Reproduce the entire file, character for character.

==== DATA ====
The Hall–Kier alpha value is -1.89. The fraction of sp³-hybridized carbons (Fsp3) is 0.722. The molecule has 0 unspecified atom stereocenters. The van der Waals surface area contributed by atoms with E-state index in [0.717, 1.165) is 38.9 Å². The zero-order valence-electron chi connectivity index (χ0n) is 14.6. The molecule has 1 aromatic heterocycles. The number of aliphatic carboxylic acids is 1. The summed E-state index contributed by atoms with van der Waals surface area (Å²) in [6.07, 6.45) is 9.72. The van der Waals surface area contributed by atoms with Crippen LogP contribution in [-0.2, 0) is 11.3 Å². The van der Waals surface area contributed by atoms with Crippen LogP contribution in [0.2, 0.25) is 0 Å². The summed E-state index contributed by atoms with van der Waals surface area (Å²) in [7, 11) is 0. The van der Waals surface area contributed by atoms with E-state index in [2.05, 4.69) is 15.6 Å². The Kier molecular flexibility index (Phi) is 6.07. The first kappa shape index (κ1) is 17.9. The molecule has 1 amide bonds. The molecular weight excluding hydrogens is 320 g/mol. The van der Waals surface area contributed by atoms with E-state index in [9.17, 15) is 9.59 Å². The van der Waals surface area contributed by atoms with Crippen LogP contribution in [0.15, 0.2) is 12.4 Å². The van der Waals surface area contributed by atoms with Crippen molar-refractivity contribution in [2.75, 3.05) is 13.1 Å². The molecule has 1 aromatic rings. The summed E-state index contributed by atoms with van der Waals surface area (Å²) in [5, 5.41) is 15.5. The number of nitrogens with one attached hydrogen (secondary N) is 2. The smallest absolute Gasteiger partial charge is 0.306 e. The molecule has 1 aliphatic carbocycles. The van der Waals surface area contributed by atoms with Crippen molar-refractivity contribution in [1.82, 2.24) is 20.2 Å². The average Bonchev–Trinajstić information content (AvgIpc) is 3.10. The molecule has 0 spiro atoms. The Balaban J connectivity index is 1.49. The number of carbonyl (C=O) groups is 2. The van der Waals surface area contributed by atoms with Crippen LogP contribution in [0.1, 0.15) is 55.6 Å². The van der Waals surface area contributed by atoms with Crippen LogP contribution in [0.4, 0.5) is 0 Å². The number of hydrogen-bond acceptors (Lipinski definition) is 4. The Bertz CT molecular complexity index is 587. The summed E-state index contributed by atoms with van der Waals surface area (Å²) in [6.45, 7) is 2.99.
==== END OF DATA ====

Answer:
The Hall–Kier alpha value is -1.89. The fraction of sp³-hybridized carbons (Fsp3) is 0.722. The molecule has 0 unspecified atom stereocenters. The van der Waals surface area contributed by atoms with E-state index in [0.717, 1.165) is 38.9 Å². The zero-order valence-electron chi connectivity index (χ0n) is 14.6. The molecule has 1 aromatic heterocycles. The number of aliphatic carboxylic acids is 1. The summed E-state index contributed by atoms with van der Waals surface area (Å²) in [6.07, 6.45) is 9.72. The van der Waals surface area contributed by atoms with Crippen LogP contribution in [-0.2, 0) is 11.3 Å². The van der Waals surface area contributed by atoms with Crippen LogP contribution in [0.2, 0.25) is 0 Å². The summed E-state index contributed by atoms with van der Waals surface area (Å²) in [7, 11) is 0. The van der Waals surface area contributed by atoms with E-state index in [2.05, 4.69) is 15.6 Å². The Kier molecular flexibility index (Phi) is 6.07. The first kappa shape index (κ1) is 17.9. The molecule has 1 amide bonds. The molecular weight excluding hydrogens is 320 g/mol. The van der Waals surface area contributed by atoms with E-state index in [9.17, 15) is 9.59 Å². The van der Waals surface area contributed by atoms with Crippen LogP contribution in [0.15, 0.2) is 12.4 Å². The van der Waals surface area contributed by atoms with Crippen molar-refractivity contribution in [2.75, 3.05) is 13.1 Å². The molecule has 1 aromatic rings. The summed E-state index contributed by atoms with van der Waals surface area (Å²) in [5, 5.41) is 15.5. The number of nitrogens with one attached hydrogen (secondary N) is 2. The smallest absolute Gasteiger partial charge is 0.306 e. The molecule has 1 aliphatic carbocycles. The van der Waals surface area contributed by atoms with Crippen molar-refractivity contribution in [1.82, 2.24) is 20.2 Å². The average Bonchev–Trinajstić information content (AvgIpc) is 3.10. The molecule has 0 spiro atoms. The Balaban J connectivity index is 1.49. The number of carbonyl (C=O) groups is 2. The van der Waals surface area contributed by atoms with Crippen LogP contribution in [0.1, 0.15) is 55.6 Å². The van der Waals surface area contributed by atoms with Crippen LogP contribution in [0.4, 0.5) is 0 Å². The number of hydrogen-bond acceptors (Lipinski definition) is 4. The Bertz CT molecular complexity index is 587. The summed E-state index contributed by atoms with van der Waals surface area (Å²) in [6.45, 7) is 2.99.